Andrew’s back

ireland-wing-andrew-trimbleIt’s been a frustrating and generally unsatisfactory Six Nations campaign for Ireland this year. The team has shown that it has the ability to score tries, but it also has the unfortunate knack of conceding too many penalties. The frustration reached new heights last weekend with the illegal Welsh try which cost Ireland the match and left Irish supporters speechless.

Now it’s England coming to Dublin this weekend to wrap up the championship and possibly a “grand slam”. Can Ireland burst the English balloon and restore some pride in the green jersey ahead of a World Cup campaign?

Ulster representation on the Irish team this year  has been minimal, but Andrew Trimble’s selection on the left wing for this final match is one which will gladden Ulstermen everywhere. His performances for Ulster in recent weeks have been excellent, and he deserves his place. Since he didn’t go to play for another Irish province, most Ulster supporters still consider the right winger, Tommy Bowe, as “one of us” in spite of his defection to the Ospreys. And as a Monaghan man he is also an Ulsterman by right.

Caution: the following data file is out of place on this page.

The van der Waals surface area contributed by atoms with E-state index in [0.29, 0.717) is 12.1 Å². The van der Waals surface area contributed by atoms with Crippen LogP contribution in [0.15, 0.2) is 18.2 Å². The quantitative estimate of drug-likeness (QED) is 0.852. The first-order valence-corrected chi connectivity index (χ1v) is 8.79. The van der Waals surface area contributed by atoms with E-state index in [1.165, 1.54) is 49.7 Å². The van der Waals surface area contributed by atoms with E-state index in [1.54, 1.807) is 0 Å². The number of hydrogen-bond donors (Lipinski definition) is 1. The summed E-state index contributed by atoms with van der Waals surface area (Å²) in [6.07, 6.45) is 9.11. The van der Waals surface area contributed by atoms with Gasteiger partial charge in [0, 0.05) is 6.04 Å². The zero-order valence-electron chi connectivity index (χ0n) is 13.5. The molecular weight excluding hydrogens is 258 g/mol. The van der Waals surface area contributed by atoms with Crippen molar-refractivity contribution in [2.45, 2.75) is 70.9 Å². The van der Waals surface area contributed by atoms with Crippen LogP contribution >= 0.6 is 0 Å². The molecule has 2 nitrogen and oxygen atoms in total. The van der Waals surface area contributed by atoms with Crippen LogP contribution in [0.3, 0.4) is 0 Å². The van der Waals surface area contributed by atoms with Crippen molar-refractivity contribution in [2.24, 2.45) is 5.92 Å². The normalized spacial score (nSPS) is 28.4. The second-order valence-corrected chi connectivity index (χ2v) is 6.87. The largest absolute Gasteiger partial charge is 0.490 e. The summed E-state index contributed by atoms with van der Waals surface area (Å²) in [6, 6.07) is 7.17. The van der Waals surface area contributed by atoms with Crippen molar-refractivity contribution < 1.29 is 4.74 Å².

So we look forward to the two Ulstermen, Andrew and Tommy, doing the business for Ireland. Is it too much to hope for an Irish win on the week of St Patrick’s Day and to send the English home suitably subdued?

Update: Ireland won by 24 points to 8 and both Ulstermen put in great performances!

Christian Couple Lose Battle to be Foster Parents

Owen and Eunice Johns
Owen and Eunice Johns